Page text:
Being what I consider the biggest wart on my site, this article desperately needed getting back to. Sadly, it is considerably hard to finish, and even though I’ve had some success with using freewriting to sketch the remaining sections, I’ve also found a few more rabbit holes to delve into. I suppose I’ll force myself to get the new ‘feature table’ part done as soon as possible, and then I’ll have a rest from this again so as to not exhaust myself on it completely.
I swear I’ll never make TUIs again, nor will I write about them. It’s a neverending source of pain, and they’re awkward and hideous.
Franta suggested I add a screenshot to the repository of my mouse configuration tool. At first I dug up an old one I found lying around on my hard drive, though eventually I decided to make an Ubuntu VM to replace it with a prettier image. (As a side note, it seems that VirtualBox is broken again in i3, however with 200% scaling I accidentally managed to make the window both stay and render fullscreen.)
One thing bothered me a lot, which was the frame around the GtkNotebook that encloses all widgets becoming ugly with some version of GTK+ (if I remember correctly--it’s been so long). Luckily I got the idea to launch the very useful GTK+ inspector to have a look at whether I wouldn’t be able to get rid of it by changing some property. Indeed it was possible.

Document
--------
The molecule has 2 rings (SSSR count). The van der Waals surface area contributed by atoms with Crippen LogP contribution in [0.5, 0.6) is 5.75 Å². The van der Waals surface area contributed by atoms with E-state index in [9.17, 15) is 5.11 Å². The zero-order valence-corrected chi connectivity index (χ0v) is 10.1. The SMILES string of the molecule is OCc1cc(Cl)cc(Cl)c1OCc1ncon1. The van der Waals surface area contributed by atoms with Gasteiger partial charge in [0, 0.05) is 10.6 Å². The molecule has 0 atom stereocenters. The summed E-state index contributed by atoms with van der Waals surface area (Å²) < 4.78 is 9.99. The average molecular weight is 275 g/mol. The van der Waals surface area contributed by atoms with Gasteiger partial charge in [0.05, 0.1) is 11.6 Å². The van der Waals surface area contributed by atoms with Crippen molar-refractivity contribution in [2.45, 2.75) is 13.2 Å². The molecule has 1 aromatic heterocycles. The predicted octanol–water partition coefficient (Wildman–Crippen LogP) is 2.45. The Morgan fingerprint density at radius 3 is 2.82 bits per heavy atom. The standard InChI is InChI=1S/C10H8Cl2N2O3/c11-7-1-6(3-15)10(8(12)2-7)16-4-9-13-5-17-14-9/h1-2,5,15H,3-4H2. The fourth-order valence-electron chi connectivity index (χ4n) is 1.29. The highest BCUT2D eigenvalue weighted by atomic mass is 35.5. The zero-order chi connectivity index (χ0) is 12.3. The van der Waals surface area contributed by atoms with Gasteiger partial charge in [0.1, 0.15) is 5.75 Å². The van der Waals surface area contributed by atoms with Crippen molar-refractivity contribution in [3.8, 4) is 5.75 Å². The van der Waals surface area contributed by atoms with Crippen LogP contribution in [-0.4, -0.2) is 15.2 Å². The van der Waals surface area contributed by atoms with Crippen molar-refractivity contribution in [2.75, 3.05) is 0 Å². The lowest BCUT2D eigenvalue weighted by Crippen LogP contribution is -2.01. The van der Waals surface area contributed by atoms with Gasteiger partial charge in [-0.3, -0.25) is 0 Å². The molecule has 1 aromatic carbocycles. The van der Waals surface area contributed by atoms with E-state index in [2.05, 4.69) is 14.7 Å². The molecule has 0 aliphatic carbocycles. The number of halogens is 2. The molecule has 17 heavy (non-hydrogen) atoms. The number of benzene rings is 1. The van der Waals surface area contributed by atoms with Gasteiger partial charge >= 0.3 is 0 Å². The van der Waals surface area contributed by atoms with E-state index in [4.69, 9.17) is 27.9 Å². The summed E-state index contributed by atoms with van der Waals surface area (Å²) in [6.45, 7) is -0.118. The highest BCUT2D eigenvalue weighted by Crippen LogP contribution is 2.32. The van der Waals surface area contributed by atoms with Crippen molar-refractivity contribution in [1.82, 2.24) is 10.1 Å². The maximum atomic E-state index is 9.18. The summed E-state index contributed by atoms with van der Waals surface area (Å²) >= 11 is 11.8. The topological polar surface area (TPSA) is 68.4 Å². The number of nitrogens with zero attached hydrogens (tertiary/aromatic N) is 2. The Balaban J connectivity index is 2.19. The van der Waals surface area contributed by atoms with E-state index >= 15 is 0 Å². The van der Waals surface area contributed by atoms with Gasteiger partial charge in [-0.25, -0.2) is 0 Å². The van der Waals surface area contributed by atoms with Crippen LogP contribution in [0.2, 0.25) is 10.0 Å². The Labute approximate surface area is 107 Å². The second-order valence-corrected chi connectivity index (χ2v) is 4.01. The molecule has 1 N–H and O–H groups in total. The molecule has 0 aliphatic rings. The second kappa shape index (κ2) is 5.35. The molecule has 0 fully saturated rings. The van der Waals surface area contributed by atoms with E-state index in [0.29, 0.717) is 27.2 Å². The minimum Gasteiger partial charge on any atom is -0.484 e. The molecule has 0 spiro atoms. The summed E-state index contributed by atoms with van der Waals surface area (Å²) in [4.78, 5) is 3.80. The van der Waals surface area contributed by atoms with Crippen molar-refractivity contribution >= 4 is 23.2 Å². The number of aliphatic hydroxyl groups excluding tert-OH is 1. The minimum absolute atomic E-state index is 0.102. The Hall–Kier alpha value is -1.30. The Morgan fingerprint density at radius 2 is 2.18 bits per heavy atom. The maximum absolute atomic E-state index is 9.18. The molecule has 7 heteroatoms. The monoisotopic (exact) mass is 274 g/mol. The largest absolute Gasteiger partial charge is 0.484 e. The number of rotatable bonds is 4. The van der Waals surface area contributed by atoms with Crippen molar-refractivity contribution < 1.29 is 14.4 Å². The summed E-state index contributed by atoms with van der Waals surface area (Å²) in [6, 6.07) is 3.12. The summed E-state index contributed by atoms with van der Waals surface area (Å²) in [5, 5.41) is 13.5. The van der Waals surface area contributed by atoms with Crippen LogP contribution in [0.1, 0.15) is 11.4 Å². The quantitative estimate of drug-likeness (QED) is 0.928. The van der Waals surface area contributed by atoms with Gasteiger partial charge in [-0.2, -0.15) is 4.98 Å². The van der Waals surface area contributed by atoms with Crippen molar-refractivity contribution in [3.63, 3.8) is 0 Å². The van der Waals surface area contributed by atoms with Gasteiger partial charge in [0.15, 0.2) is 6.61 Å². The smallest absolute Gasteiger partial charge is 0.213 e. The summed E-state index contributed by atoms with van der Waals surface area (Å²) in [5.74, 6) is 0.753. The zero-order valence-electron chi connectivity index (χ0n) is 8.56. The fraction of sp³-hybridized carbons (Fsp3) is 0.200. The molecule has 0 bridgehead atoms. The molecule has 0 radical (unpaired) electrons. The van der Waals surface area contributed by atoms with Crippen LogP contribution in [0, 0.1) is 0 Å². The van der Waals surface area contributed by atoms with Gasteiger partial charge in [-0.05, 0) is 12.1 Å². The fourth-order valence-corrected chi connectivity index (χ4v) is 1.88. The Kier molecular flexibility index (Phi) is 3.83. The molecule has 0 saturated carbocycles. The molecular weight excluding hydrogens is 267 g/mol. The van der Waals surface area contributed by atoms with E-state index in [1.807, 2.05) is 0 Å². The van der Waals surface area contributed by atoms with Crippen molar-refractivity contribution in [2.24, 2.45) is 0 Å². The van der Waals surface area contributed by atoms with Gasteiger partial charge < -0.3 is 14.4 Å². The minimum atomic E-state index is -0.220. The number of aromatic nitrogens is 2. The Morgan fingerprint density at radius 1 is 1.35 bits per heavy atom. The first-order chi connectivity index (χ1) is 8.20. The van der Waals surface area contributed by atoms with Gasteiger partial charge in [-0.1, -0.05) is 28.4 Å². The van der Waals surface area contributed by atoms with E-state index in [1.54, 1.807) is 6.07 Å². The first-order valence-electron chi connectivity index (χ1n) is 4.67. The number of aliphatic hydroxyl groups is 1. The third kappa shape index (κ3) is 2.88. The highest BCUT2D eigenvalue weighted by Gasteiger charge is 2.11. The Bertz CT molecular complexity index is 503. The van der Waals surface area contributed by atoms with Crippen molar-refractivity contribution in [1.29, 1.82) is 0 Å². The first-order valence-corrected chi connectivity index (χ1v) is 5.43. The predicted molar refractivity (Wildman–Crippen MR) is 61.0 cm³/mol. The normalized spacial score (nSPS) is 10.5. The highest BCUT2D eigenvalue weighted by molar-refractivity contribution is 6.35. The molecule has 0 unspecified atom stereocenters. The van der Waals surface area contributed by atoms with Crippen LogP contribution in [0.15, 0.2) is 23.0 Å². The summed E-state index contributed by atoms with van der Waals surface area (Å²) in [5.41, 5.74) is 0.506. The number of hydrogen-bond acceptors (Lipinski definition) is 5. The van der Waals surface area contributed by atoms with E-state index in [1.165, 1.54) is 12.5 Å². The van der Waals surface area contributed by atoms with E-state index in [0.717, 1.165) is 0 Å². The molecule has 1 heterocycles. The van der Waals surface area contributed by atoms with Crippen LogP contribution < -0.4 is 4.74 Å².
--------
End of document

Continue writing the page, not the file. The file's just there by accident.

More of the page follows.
Then it was just a question of finding out that gnome-screensaver can take a screenshot of a single window without blending its anti-aliased border with the background, which was a surprise to the pessimist me, and now it’s all pretty again.
There’s too much clutter in my life. As of late I keep running into this. Things keep piling on and all of a sudden you find yourself going through motions that don’t even matter to you. It’s like driving with the handbrake on. Absent focus
So this weekend, after getting disgruntled, partially as a result of making microscratches on my almost brand new camera lens in an attempt to clean it, I got angry enough to do something about this issue. And went on a deleting spree through my photo collection and e-mail. I also finally put the progressively growing stack of receipts that I kept around, thinking of it as of a function of my existence in this reality, in the trash bin.
Only things that mark my achievements, serve an important function, or are a pure joy to look at, may stay. The rest isn’t even worth selling, most of the time, physical or not. They aren’t resources, they consume resources. The most valuable of them: my attention.
One particular robber is photos, as I thought about it, going through my files. Many of them are completely useless, others make me sad or anxious, and only a tiny part ever improves my mood or provides some useful information. People tend to take them almost automatically, yanking themselves away from the moment, then store them indefinitely.
It was a refreshing experience to enter that state of mind where I just stopped caring, and cast aside a great part of the sentimentalism, the unreasonable attachment to stuff I’m familiar with. I felt freer.
But I have a lot of work in front of me, discarding the undesired. Clutter must be disposed of before it gets a chance to accumulate. Easy to agree with, harder to live by. Yet I can’t help but observe that I finally appear to be embracing the minimalist way of life, month by month.